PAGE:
Afraid of Scooping – Case Study on Researcher Strategies against Fear of Scooping in the Context of Open Science

Author : Heidi Laine

The risk of scooping is often used as a counter argument for open science, especially open data. In this case study I have examined openness strategies, practices and attitudes in two open collaboration research projects created by Finnish researchers, in order to understand what made them resistant to the fear of scooping.

The radically open approach of the projects includes open by default funding proposals, co-authorship and community membership. Primary sources used are interviews of the projects’ founding members.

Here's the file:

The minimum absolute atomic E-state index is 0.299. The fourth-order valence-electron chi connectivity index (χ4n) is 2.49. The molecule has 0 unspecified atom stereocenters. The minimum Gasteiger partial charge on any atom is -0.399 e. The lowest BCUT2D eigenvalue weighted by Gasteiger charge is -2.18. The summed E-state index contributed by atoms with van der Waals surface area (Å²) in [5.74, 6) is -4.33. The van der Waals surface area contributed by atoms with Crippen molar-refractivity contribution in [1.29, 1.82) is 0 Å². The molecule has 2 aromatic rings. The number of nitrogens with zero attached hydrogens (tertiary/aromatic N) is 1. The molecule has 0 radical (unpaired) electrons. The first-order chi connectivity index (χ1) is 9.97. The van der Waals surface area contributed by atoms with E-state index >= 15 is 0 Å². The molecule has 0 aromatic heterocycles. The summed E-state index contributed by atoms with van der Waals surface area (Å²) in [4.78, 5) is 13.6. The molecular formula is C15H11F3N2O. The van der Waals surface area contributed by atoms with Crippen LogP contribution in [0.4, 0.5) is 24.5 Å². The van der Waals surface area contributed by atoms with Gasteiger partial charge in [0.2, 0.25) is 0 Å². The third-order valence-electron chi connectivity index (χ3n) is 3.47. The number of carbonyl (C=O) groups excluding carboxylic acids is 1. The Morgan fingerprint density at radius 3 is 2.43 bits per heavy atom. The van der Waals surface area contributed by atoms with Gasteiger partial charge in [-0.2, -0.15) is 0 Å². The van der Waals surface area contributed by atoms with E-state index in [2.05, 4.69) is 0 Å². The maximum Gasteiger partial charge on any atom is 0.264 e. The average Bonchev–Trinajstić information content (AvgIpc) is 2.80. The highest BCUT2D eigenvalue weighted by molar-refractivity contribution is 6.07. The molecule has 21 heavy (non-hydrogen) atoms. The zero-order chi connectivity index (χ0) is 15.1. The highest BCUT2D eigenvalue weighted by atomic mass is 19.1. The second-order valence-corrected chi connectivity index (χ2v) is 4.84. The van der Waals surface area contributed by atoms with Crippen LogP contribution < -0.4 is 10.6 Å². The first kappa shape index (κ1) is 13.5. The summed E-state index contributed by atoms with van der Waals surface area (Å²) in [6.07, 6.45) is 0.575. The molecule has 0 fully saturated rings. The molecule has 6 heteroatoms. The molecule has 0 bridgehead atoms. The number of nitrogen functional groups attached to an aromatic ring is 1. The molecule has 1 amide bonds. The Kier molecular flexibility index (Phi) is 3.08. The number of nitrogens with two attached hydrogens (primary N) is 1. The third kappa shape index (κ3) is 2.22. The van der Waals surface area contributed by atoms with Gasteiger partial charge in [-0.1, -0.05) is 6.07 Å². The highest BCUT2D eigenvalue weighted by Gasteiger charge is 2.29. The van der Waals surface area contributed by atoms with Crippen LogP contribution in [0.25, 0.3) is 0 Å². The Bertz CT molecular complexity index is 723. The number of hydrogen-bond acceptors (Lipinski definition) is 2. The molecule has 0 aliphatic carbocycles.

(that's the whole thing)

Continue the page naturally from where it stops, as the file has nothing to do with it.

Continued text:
The analysis indicates that openness requires trust in close peers, but not necessarily in research community or society at large. Based on the case study evidence, focusing on intrinsic goals, like new knowledge and bringing about ethical reform, instead of external goals such as publications, supports openness.

Understanding fundaments of science, philosophy of science and research ethics, can also have a beneficial effect on willingness to share. Whether there are aspects in open sharing that makes it seem riskier from the point of view of certain demographical groups within research community, such as women, could be worth closer inspection.

URL : Afraid of Scooping – Case Study on Researcher Strategies against Fear of Scooping in the Context of Open Science


Towards an Ethical Framework for Publishing Twitter Data in Social Research: Taking into Account Users’ Views, Online Context and Algorithmic Estimation

Authors : Matthew L Williams, Pete Burnap, Luke Sloan